|By Brandon Gee,, The Tennessean,
NashvilleMcClatchy-Tribune Regional News
May 02, 2011--Mother Nature took a big swing at Nashville's second-largest industry last year, but it wasn't a knockout blow.
Far from it.
In fact, in the first quarter of 2011, key hospitality metrics such as occupancy and average daily room rates are on the rise here compared with a year ago. Revenue per available room -- or RevPAR, the product of occupancy and average daily rates paid by guests -- rose 7 percent compared with the same period a year ago, according to Hendersonville-based Smith Travel Research Inc.
The metro area's hotel revenue was $156.9 million in the first quarter, a6.9 percent increase.
A deeper look at Smith Travel's numbers, however, reveals that the flood did have an impact. While the industry has improved locally, it has trailed the even larger post-recession gains of the broader U.S. hotel industry, which saw RevPAR increase 9 percent in the first quarter.
That gap when compared with the nation as a whole is mostly due to a post-flood drop in average daily rate for rooms in the Nashville area. In the flood's wake, the average daily rate fell between3 percent and 9 percent for seven straight months.
"The most significant cause, of course, was the closing of the Gaylord Opryland Hotel with its 2,881 rooms," said Duane Vinson, STR's vice president of client services. "Most other closures due to the flooding were short term."
The Nashville area's average daily rate increased 1.9 percent to $89.45 in the first quarter of 2011. That was not as brisk as the3.1 percent increase registered in average daily rate nationwide.
Post-flood losses were largely limited to the area near the Opryland Hotel and Nashville International Airport. After two months of gains, RevPAR in those locales fell for eight straight months after the flood.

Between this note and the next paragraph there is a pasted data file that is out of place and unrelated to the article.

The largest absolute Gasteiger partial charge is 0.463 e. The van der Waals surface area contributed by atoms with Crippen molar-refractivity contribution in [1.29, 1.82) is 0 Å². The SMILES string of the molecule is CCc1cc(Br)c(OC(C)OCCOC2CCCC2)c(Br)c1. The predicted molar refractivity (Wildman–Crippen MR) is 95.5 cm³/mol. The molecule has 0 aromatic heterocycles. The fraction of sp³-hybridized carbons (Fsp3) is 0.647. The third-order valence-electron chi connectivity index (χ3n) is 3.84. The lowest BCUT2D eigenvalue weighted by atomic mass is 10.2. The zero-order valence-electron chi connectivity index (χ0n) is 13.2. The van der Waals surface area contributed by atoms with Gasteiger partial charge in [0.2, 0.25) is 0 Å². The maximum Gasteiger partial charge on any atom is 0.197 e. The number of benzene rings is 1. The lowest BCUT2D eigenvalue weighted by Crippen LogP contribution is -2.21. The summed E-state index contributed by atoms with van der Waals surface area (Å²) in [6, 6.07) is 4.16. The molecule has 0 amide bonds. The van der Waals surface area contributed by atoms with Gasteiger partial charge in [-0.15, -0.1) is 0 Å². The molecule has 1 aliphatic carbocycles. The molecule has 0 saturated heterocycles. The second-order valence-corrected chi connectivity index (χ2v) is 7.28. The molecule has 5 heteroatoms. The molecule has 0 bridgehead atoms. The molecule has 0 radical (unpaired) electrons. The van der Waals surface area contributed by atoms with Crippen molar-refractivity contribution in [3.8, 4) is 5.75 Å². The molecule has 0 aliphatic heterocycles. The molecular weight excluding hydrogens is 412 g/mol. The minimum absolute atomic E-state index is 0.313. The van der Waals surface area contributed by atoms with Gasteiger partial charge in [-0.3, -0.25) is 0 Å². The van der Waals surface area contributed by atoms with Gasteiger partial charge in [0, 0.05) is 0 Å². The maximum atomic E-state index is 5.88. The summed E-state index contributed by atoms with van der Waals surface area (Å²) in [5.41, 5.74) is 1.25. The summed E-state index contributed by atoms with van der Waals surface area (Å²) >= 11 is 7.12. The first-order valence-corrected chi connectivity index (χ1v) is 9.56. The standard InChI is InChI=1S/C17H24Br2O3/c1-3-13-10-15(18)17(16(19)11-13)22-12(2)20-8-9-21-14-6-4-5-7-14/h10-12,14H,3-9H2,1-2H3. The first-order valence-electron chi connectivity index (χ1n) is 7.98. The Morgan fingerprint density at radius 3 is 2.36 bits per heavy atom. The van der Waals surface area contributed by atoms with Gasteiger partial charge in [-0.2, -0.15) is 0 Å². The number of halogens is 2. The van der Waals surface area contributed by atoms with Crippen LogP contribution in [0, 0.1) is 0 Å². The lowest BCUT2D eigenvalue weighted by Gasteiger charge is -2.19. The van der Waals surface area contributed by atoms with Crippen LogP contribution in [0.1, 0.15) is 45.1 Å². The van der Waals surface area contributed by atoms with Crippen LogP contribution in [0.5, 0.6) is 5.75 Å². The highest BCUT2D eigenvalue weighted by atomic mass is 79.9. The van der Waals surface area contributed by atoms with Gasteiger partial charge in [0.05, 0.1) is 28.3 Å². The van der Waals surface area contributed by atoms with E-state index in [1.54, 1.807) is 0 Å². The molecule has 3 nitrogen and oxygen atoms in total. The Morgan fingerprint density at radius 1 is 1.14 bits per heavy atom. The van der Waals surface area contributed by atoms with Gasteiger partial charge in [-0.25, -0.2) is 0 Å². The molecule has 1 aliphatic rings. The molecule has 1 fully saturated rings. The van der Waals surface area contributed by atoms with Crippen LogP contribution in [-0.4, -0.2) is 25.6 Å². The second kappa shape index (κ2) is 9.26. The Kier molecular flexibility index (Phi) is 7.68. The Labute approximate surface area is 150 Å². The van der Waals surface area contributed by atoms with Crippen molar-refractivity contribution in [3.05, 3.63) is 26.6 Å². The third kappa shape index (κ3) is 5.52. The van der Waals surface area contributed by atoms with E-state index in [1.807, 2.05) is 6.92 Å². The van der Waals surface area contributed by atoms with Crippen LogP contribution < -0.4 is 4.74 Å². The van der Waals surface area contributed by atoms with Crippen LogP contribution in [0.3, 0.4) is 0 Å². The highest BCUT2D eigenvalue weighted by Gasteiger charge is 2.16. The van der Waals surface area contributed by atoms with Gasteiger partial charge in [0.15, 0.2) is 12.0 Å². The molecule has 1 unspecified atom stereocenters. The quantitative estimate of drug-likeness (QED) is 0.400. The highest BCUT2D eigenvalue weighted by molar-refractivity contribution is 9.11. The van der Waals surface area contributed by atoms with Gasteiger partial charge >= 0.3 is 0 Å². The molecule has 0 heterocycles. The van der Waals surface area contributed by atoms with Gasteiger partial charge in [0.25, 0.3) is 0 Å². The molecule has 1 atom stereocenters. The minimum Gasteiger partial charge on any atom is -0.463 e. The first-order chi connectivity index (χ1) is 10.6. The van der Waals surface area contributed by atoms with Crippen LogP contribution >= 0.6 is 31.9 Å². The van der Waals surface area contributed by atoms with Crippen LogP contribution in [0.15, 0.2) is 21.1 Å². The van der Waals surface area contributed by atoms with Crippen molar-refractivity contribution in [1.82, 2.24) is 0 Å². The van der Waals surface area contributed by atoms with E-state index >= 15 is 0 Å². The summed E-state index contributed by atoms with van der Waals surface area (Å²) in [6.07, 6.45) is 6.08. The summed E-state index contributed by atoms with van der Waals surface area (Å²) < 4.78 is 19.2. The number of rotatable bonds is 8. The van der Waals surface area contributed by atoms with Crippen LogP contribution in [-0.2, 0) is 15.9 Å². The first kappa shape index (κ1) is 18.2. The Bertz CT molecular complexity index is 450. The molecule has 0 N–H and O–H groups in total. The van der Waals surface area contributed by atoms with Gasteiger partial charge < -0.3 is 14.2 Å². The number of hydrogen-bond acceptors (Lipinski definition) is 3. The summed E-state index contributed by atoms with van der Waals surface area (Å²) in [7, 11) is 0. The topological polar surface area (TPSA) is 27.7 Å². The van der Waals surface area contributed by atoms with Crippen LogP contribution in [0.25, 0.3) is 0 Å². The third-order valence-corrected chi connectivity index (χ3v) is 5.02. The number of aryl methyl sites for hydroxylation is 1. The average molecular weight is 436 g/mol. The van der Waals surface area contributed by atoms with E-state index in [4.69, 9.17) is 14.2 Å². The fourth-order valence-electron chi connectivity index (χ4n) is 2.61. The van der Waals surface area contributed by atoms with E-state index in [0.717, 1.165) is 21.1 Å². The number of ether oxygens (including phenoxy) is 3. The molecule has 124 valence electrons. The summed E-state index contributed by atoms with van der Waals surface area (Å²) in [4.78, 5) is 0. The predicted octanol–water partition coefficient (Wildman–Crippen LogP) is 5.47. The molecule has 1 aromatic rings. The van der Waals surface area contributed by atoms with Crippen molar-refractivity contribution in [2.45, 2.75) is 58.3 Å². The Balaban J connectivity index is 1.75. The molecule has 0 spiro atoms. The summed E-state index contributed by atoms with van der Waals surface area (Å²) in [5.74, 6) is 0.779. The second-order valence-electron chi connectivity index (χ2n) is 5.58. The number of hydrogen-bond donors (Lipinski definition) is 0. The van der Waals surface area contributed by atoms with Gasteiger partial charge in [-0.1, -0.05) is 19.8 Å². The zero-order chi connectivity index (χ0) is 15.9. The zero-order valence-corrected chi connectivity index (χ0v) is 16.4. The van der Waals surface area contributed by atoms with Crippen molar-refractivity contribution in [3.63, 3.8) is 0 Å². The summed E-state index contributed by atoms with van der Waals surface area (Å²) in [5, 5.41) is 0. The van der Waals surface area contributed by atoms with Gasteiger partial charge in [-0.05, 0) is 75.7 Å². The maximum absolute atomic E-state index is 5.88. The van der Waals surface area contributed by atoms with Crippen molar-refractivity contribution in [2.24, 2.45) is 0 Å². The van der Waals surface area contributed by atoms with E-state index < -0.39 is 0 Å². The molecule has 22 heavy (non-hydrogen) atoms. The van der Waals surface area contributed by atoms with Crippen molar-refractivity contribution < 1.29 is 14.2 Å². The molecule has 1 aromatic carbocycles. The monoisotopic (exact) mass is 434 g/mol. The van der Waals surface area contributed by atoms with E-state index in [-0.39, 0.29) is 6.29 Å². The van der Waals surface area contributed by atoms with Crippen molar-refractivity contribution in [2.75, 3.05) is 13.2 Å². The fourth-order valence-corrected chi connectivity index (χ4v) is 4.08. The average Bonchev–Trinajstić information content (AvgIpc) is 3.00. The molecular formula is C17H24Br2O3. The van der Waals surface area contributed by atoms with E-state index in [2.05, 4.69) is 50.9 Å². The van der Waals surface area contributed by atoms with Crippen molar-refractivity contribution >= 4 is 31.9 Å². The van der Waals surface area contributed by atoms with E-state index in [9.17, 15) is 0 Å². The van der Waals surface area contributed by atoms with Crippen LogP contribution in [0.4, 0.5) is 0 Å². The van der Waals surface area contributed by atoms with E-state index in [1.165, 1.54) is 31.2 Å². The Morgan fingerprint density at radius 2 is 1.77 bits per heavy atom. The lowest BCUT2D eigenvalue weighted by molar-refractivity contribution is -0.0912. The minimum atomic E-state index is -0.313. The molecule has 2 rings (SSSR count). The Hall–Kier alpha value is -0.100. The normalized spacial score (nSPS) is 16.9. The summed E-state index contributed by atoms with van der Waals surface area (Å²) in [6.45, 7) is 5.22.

A few other areas capitalized. In May 2010, RevPAR jumped 14.9 percentin Murfreesboro, 27 percent in Brentwood and Franklin, 14.2 percent in downtown Nashville, 32.9 percent along the Interstate 65 corridor north of Nashville, and 45.9 percent in all other parts of the metro area.
'Back to normal'
Ray Dayal is CEO and chairman of Pinnacle Hospitality Partners, which saw its Holiday Inn Express on Music Valley Drive near Opryland swamped in the flooding. Impressively, it was able to reopen only one month later. "The overall perception of the general public has changed since Nov. 15when Opryland opened back up," Dayal said. "Everything is back to normal, and I think we are stronger for it."
Since it accounts for one-fifth of Nashville's hotel tax collections, Opryland's closure created significant worries for a city that had just started building a $585 million convention center to be partly paid for by hotel tax collections.
But hotel tax collections fell just 10 percent in the six months that Opryland remained shut.
Butch Spyridon, president of the Nashville Convention & Visitors Bureau, said the city was able to save 81,000 room nightsout of 250,000 to 300,000 that were booked at Opryland (many of those conventions), saving about$21 million in visitors' spending.
"The uncertainty of how bad the damage was, and how long the recovery (would take) caused some to cut and run," Spyridon said. "We feel real good about minimizing the potential loss."
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Copyright (c) 2011, The Tennessean, Nashville
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